Sweet Potato? Yam? Which Is Which, and Which Do I Want?
Friday, October 28th, 2011 @ 3:12 PM
People ask me this question all the time: Which one is a sweet potato, which is a yam, and which one do I want? The answer, however, is not particularly simple. In American grocery stores, you typically find both “yams” and “sweet potatoes.” However, despite the labels, most of the time both are really sweet potatoes. The real “true yam,” popular in the Caribbean, is rarely seen in the US.
Now that this is settled, let’s get down to why we call it a yam if it’s really a sweet potato. For many years, people have enjoyed traditional sweet potatoes, which have a smooth, light-colored skin and a dry texture. These are still found in stores today, and they are what we now refer to as sweet potatoes. More recently, a new orange-fleshed sweet potato became popular in the south. These brightly colored varieties have a softer, moister texture when cooked, and are sweeter than the lighter-fleshed variety. Shippers needed a way to distinguish between the two varieties, and so they adopted the African word nyami (Anglicized to “yam”) for the new, orange variety. Thus, the name yam was born and has stuck in our culture ever since.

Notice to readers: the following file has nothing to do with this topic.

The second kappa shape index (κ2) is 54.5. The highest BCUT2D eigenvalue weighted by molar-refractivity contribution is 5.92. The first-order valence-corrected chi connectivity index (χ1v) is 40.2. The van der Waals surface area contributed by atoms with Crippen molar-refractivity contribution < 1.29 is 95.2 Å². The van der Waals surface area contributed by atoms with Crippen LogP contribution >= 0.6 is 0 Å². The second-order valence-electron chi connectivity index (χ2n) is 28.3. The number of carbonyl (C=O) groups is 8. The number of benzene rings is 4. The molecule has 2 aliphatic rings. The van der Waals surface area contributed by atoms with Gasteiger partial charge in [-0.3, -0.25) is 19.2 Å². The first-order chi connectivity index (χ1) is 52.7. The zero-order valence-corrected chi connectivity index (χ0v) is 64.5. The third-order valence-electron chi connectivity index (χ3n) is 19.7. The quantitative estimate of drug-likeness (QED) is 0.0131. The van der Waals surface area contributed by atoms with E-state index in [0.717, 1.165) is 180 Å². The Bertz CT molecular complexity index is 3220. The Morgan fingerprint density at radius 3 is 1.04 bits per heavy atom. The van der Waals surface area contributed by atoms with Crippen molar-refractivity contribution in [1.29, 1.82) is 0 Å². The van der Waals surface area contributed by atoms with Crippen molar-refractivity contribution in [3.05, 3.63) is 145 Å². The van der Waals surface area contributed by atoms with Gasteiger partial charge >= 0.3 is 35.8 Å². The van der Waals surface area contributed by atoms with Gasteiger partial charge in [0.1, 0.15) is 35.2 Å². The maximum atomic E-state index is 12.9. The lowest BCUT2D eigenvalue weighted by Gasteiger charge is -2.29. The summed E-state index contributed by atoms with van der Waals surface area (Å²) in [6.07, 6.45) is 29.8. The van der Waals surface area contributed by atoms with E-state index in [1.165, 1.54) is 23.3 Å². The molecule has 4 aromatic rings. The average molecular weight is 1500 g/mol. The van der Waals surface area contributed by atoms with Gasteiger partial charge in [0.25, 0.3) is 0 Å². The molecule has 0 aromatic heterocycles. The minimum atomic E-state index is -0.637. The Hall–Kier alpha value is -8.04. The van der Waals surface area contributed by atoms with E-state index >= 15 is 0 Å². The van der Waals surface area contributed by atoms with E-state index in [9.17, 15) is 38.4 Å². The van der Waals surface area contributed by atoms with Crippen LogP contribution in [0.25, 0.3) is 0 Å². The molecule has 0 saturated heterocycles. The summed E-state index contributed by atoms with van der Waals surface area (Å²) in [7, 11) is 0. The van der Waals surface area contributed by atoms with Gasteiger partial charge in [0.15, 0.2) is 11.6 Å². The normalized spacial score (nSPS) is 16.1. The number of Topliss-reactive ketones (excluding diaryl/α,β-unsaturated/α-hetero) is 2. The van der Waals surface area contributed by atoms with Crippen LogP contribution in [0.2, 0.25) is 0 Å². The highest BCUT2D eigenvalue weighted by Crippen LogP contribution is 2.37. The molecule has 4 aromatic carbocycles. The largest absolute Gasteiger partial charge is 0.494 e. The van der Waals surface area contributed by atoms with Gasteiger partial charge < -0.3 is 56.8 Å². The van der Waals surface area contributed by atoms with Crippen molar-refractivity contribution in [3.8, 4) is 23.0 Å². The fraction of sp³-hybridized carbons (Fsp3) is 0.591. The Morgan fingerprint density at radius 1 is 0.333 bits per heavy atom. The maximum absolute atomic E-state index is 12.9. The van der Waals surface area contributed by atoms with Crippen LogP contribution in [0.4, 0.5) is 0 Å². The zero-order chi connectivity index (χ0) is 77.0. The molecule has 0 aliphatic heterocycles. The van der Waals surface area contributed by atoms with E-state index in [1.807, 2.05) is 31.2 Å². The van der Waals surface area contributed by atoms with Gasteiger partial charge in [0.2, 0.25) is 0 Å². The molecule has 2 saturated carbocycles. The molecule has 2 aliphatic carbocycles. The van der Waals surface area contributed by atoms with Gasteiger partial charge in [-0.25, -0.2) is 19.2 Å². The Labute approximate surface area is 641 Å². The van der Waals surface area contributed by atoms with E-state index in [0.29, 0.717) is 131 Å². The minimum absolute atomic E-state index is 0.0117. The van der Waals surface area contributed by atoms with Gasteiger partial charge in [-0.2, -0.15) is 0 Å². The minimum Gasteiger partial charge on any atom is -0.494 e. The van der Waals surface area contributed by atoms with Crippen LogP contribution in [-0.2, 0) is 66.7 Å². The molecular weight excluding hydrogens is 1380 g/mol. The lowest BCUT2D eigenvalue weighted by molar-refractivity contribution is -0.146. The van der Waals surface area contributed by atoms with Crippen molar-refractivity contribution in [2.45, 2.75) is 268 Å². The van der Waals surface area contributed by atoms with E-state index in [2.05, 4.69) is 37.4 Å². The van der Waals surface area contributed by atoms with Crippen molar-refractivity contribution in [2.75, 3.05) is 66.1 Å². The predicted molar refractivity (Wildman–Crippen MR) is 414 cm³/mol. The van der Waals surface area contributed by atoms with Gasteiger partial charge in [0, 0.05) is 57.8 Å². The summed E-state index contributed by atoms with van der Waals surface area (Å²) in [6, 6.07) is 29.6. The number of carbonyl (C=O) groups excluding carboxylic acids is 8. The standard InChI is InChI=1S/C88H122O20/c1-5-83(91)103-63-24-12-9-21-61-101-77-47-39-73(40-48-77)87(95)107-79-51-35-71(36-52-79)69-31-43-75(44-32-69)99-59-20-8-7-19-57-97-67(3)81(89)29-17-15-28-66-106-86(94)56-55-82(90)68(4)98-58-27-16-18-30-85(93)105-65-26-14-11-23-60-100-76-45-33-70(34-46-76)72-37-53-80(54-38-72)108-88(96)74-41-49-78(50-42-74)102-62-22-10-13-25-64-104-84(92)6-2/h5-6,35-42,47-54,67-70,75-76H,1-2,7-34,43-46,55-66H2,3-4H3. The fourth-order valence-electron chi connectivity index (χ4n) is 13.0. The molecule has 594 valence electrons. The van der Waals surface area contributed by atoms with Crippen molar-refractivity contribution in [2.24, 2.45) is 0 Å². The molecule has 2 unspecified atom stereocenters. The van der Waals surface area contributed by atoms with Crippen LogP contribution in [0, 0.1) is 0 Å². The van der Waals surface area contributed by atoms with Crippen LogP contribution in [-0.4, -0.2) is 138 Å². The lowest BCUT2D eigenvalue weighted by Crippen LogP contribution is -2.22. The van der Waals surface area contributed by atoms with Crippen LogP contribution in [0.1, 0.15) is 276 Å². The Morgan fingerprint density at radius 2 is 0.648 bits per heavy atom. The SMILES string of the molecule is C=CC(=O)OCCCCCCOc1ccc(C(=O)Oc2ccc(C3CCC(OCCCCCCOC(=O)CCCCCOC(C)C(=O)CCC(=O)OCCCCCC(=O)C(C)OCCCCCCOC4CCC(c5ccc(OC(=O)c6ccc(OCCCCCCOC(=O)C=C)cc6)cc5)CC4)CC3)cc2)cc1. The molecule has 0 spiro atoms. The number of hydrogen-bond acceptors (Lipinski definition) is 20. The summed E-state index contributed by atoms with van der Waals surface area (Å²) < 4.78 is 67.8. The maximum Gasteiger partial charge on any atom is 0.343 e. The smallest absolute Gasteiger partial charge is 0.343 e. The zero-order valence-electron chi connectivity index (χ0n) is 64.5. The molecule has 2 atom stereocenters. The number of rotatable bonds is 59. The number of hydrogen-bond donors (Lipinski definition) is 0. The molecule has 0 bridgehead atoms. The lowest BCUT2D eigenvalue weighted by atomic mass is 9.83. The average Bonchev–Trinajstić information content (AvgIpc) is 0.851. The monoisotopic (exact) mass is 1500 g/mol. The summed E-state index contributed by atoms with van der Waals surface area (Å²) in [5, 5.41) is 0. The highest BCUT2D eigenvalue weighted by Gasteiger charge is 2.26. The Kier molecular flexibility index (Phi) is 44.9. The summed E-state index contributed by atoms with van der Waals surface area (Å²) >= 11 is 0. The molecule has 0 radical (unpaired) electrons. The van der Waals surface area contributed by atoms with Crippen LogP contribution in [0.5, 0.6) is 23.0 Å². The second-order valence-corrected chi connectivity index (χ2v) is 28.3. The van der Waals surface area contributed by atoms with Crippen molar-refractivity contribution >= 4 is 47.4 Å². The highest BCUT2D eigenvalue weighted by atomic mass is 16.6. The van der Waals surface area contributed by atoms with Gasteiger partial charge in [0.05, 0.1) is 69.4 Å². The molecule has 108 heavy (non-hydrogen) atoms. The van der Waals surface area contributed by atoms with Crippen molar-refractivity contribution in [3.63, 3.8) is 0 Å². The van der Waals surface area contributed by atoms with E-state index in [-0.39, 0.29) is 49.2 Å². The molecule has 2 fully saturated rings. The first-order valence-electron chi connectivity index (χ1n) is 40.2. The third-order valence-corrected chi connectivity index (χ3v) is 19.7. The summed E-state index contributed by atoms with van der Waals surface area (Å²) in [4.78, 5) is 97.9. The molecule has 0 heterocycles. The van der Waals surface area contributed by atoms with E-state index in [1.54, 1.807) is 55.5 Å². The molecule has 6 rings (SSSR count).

• Adam Bazarnik, Produce